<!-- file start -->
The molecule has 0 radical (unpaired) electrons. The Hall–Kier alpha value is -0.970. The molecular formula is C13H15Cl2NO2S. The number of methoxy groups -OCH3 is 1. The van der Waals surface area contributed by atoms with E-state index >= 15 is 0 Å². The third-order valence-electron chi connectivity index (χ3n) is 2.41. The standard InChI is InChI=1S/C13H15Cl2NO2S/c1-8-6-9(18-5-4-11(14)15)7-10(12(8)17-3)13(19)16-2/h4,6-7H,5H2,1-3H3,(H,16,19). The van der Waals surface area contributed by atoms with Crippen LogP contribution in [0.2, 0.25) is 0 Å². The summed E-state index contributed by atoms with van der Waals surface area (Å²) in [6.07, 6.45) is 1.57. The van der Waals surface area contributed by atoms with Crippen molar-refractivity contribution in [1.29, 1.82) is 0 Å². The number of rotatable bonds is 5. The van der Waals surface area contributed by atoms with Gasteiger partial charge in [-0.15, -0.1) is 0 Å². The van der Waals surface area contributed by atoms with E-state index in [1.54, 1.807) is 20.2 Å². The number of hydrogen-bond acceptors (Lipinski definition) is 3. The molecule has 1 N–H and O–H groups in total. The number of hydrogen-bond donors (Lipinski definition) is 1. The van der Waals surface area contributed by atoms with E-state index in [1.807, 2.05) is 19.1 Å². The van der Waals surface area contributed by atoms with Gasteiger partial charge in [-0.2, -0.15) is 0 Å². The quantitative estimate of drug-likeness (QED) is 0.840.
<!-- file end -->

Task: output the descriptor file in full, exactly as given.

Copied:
The molecule has 0 radical (unpaired) electrons. The Hall–Kier alpha value is -0.970. The molecular formula is C13H15Cl2NO2S. The number of methoxy groups -OCH3 is 1. The van der Waals surface area contributed by atoms with E-state index >= 15 is 0 Å². The third-order valence-electron chi connectivity index (χ3n) is 2.41. The standard InChI is InChI=1S/C13H15Cl2NO2S/c1-8-6-9(18-5-4-11(14)15)7-10(12(8)17-3)13(19)16-2/h4,6-7H,5H2,1-3H3,(H,16,19). The van der Waals surface area contributed by atoms with Crippen LogP contribution in [0.2, 0.25) is 0 Å². The summed E-state index contributed by atoms with van der Waals surface area (Å²) in [6.07, 6.45) is 1.57. The van der Waals surface area contributed by atoms with Crippen molar-refractivity contribution in [1.29, 1.82) is 0 Å². The number of rotatable bonds is 5. The van der Waals surface area contributed by atoms with Gasteiger partial charge in [-0.15, -0.1) is 0 Å². The van der Waals surface area contributed by atoms with E-state index in [1.54, 1.807) is 20.2 Å². The number of hydrogen-bond acceptors (Lipinski definition) is 3. The molecule has 1 N–H and O–H groups in total. The number of hydrogen-bond donors (Lipinski definition) is 1. The van der Waals surface area contributed by atoms with E-state index in [1.807, 2.05) is 19.1 Å². The van der Waals surface area contributed by atoms with Gasteiger partial charge in [-0.2, -0.15) is 0 Å². The quantitative estimate of drug-likeness (QED) is 0.840.